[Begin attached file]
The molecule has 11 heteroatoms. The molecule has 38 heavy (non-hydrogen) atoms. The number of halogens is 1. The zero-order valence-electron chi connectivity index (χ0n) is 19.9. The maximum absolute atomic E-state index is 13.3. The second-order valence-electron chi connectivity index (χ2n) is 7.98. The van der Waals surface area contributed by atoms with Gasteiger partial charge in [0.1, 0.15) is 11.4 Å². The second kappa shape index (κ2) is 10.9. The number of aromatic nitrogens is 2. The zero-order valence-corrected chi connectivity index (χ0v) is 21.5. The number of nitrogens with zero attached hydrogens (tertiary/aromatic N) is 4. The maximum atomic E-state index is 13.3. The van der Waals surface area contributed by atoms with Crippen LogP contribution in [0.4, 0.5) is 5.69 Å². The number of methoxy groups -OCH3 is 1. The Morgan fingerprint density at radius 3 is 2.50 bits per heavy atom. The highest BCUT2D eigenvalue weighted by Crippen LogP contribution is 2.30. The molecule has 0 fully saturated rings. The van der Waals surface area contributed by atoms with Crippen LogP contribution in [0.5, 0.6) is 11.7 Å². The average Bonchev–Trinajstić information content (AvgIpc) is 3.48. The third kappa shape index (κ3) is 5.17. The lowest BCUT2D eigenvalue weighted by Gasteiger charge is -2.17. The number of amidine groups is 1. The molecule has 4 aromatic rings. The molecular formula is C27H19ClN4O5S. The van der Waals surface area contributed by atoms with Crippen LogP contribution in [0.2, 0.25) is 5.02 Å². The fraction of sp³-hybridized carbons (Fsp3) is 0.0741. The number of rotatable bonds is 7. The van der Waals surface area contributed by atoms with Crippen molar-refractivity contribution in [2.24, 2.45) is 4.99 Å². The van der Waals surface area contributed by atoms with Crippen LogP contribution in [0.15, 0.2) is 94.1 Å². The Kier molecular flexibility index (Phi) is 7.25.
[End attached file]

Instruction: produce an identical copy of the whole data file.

The molecule has 11 heteroatoms. The molecule has 38 heavy (non-hydrogen) atoms. The number of halogens is 1. The zero-order valence-electron chi connectivity index (χ0n) is 19.9. The maximum absolute atomic E-state index is 13.3. The second-order valence-electron chi connectivity index (χ2n) is 7.98. The van der Waals surface area contributed by atoms with Gasteiger partial charge in [0.1, 0.15) is 11.4 Å². The second kappa shape index (κ2) is 10.9. The number of aromatic nitrogens is 2. The zero-order valence-corrected chi connectivity index (χ0v) is 21.5. The number of nitrogens with zero attached hydrogens (tertiary/aromatic N) is 4. The maximum atomic E-state index is 13.3. The van der Waals surface area contributed by atoms with Crippen LogP contribution in [0.4, 0.5) is 5.69 Å². The number of methoxy groups -OCH3 is 1. The Morgan fingerprint density at radius 3 is 2.50 bits per heavy atom. The highest BCUT2D eigenvalue weighted by Crippen LogP contribution is 2.30. The molecule has 0 fully saturated rings. The van der Waals surface area contributed by atoms with Crippen LogP contribution in [0.5, 0.6) is 11.7 Å². The average Bonchev–Trinajstić information content (AvgIpc) is 3.48. The third kappa shape index (κ3) is 5.17. The lowest BCUT2D eigenvalue weighted by Gasteiger charge is -2.17. The number of amidine groups is 1. The molecule has 4 aromatic rings. The molecular formula is C27H19ClN4O5S. The van der Waals surface area contributed by atoms with Crippen LogP contribution in [0.2, 0.25) is 5.02 Å². The fraction of sp³-hybridized carbons (Fsp3) is 0.0741. The number of rotatable bonds is 7. The van der Waals surface area contributed by atoms with Crippen molar-refractivity contribution in [2.24, 2.45) is 4.99 Å². The van der Waals surface area contributed by atoms with Crippen LogP contribution in [0.15, 0.2) is 94.1 Å². The Kier molecular flexibility index (Phi) is 7.25.